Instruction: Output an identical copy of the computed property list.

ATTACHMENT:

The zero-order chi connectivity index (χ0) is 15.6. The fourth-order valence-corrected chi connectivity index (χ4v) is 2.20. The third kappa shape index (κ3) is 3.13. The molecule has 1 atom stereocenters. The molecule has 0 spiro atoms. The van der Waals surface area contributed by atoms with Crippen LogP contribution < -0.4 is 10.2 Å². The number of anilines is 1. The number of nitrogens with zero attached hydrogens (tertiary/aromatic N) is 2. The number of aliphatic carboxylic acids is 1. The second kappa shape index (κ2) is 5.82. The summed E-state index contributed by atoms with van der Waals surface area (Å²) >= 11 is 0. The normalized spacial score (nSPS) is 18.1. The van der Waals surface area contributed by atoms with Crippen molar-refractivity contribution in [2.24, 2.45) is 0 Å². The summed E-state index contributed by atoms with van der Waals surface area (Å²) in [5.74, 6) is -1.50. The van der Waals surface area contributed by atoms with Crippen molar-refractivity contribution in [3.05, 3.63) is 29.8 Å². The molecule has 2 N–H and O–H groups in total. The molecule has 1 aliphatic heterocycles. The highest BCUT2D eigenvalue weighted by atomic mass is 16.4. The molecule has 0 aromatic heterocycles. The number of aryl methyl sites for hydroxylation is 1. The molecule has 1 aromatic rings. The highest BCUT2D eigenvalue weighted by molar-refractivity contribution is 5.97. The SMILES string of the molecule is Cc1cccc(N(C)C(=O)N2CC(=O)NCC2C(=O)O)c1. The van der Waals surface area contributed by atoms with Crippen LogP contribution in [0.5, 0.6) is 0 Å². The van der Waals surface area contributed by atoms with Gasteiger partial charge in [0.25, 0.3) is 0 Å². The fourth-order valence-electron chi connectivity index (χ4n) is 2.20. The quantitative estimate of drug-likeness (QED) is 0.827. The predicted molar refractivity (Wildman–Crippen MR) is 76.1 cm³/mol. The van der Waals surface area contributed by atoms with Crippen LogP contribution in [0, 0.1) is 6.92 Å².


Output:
The zero-order chi connectivity index (χ0) is 15.6. The fourth-order valence-corrected chi connectivity index (χ4v) is 2.20. The third kappa shape index (κ3) is 3.13. The molecule has 1 atom stereocenters. The molecule has 0 spiro atoms. The van der Waals surface area contributed by atoms with Crippen LogP contribution < -0.4 is 10.2 Å². The number of anilines is 1. The number of nitrogens with zero attached hydrogens (tertiary/aromatic N) is 2. The number of aliphatic carboxylic acids is 1. The second kappa shape index (κ2) is 5.82. The summed E-state index contributed by atoms with van der Waals surface area (Å²) >= 11 is 0. The normalized spacial score (nSPS) is 18.1. The van der Waals surface area contributed by atoms with Crippen molar-refractivity contribution in [2.24, 2.45) is 0 Å². The summed E-state index contributed by atoms with van der Waals surface area (Å²) in [5.74, 6) is -1.50. The van der Waals surface area contributed by atoms with Crippen molar-refractivity contribution in [3.05, 3.63) is 29.8 Å². The molecule has 2 N–H and O–H groups in total. The molecule has 1 aliphatic heterocycles. The highest BCUT2D eigenvalue weighted by atomic mass is 16.4. The molecule has 0 aromatic heterocycles. The number of aryl methyl sites for hydroxylation is 1. The molecule has 1 aromatic rings. The highest BCUT2D eigenvalue weighted by molar-refractivity contribution is 5.97. The SMILES string of the molecule is Cc1cccc(N(C)C(=O)N2CC(=O)NCC2C(=O)O)c1. The van der Waals surface area contributed by atoms with Crippen LogP contribution in [0.5, 0.6) is 0 Å². The van der Waals surface area contributed by atoms with Gasteiger partial charge in [0.25, 0.3) is 0 Å². The fourth-order valence-electron chi connectivity index (χ4n) is 2.20. The quantitative estimate of drug-likeness (QED) is 0.827. The predicted molar refractivity (Wildman–Crippen MR) is 76.1 cm³/mol. The van der Waals surface area contributed by atoms with Crippen LogP contribution in [0, 0.1) is 6.92 Å².